3. Silence Notifications

Is your email set to refresh every few minutes? Do your text notifications ding incessantly? Do you get alerted every time someone you went to elementary school with posts a photo of their dinner to Instagram? Have you ever asked yourself if it is truly necessary to receive that information the moment it becomes available? My advice is this: silence the notifications. Instead of all those pesky notifications distracting you from your work, check them periodically throughout the day when you come to a natural break in your work. In short, control your notifications rather than letting them control you.

4. Distractions Happen – Just Accept It

Just as certain distractions, such as chatty coworkers and Starbucks runs, exist in a traditional office, certain distractions exist in a home office too. Distractions are nothing new to business – they just change as the times change. Office workers of the 1970s may not have been tempted by screens, but instead it may have been cigarette breaks.

Let’s be realistic in the expectations we have for ourselves as employees. Yes, we are expected to be productive and should be prepared to show the fruits of our labor. However, realistically speaking, that does not mean that we will be working every minute that we are on the clock. In fact, I would argue that distractions can actually be healthy little breaks from our work that give us a little time to clear our heads and recharge. While it would be an unwelcome distraction for all of us to have a pipe freeze or a roof leak during our work day, some of the smaller distractions are simply to be expected, and just rolling with them is the best we can do.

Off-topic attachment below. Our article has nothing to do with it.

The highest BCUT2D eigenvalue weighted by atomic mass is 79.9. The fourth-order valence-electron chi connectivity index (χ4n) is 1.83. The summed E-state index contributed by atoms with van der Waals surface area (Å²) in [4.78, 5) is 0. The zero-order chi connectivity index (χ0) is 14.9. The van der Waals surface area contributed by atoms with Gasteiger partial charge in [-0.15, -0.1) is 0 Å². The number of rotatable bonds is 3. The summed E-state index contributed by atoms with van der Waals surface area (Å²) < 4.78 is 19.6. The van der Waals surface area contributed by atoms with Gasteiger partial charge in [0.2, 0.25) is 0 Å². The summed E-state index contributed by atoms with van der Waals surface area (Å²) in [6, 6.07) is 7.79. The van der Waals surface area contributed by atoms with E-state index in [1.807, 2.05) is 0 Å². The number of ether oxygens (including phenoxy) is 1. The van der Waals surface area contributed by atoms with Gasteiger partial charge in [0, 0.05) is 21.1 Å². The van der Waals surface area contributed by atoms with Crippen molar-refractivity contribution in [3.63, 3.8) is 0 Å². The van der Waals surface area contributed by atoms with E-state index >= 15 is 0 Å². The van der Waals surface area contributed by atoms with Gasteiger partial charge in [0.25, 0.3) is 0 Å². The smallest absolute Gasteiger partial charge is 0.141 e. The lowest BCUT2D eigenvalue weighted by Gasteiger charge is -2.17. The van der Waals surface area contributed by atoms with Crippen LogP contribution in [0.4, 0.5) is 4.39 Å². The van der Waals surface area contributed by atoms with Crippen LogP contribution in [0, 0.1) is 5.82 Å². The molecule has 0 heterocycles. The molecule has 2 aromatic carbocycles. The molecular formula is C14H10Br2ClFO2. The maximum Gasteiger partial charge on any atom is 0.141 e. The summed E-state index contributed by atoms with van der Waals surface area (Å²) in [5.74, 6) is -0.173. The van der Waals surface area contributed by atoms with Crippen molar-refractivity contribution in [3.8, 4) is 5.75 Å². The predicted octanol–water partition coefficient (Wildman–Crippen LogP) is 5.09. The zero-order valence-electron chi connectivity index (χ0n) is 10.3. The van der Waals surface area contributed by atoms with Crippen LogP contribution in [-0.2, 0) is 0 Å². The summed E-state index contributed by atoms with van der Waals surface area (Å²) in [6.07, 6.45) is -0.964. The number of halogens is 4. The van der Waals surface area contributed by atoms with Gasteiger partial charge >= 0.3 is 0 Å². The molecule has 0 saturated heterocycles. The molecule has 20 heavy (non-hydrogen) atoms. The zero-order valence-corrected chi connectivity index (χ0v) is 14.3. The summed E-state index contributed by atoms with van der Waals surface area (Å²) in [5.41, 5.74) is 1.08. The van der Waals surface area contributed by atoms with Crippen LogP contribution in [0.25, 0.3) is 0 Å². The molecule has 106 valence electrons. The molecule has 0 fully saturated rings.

Looking Forward

Since working from a home office is something of a newfangled concept for many, learning how to identify and overcome potential distractions is key to becoming a successful home office worker. We’ve taken a look at some of the today’s home office distractions, but who knows what the distractions of tomorrow will be? After all, could we have ever imagined getting sucked into the Internet back in the 80s? The distractions faced by home office workers are likely to change and evolve over time as technology advances. Buckle up and prepare yourself so you can master the art of home office productivity!

Tags: Telework

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Trish Lomonosov

Trish Lomonosov

Trish is a senior analyst/planning consultant for Fentress. She holds an M.S. in criminal justice and is certified by the American Institute of Certified Planners (AICP). Her personal interests include hiking, kayaking, and spending time with her two daughters.